Sunday, May 6, 2012

Sunday Question for Conservatives

The (probable) defeat of Dick Lugar: overplayed, or really that important?


  1. Overplayed. It's not that he's losing just because he's viewed as too moderate - he lost touch at home. The story of him not living in Indiana for decades killed him.

    1. Interesting. I'm curious: Has he actually clearly lost significant touch with constituents, or was it more on the level of perception (people heard stories, as you say, or residency became an overemphasized nugget)?

  2. I don't think it's overplayed in the halls of Congress, though. The fact of the matter is, he's being challenged by a purist ideologue, with purist ideological support.

    That Lugar wouldn't have lost if he'd gone to more corn boils and done less for the American people is true; that it will encourage his colleagues to do less, say less and think less is also true, and that is a substantial effect.

  3. A Lugar defeat would be a major victory for immigration restrictionists in the Republican Party. Only Bennett of Utah (a lame duck defeated in the Utah Republican convention for renomination), Murkowski of Alaska (defeated in the 2010 Republican primary but re-elected as a write-in) and Lugar voted to defeat the December 2010 filibuster against the DREAM Act. Fortunately, a few Democrats failed to support halting debate, and the bill fell short of the 60 votes needed. Since passage of the DREAM Act would have enticed many Mexican parents to bring their minor children to the USA so they could become US citizens, enactmenmt of the DREAM Act or other amnesty programs would be a long run death knell for an economically conservative Republican Party. We immigration restrictionists need to make it clear to Republican members of Congress that support for amnesty will lead to a defeat in Republican primaries, and a Lugar primary defeat would certainly reinforce that message.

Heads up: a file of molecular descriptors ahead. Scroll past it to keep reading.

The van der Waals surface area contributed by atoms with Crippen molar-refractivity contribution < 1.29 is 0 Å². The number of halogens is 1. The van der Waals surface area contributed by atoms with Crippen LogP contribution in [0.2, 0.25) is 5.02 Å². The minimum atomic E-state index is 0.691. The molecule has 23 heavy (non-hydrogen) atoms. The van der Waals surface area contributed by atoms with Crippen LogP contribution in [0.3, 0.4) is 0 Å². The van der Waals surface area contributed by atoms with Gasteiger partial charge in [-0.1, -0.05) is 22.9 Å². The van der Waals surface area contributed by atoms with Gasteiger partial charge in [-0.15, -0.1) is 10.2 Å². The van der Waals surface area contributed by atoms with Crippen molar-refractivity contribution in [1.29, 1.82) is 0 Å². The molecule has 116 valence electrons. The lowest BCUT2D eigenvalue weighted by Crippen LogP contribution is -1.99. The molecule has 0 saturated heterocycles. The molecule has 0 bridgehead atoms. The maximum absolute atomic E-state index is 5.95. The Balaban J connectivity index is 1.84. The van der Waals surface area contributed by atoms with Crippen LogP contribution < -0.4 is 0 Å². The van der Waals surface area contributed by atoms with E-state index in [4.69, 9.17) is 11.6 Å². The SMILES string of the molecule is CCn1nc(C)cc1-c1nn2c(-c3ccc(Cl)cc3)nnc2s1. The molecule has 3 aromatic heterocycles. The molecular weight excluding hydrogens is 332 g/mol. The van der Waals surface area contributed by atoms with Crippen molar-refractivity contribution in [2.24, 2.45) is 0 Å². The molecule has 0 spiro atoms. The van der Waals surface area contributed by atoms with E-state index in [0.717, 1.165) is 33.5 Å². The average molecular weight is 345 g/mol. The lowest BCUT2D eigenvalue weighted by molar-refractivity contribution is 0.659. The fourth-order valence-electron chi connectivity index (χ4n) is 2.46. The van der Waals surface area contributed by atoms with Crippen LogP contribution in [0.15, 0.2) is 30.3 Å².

4. This is a tough one. On the one hand, you want some members in your conference to be more moderate and willing to be bipartisan. Then again, Lugar is really old (80 I think), so he was going to retire sometime soon anyway. Might as well run Mourdock during a relatively strong year for Republicans.


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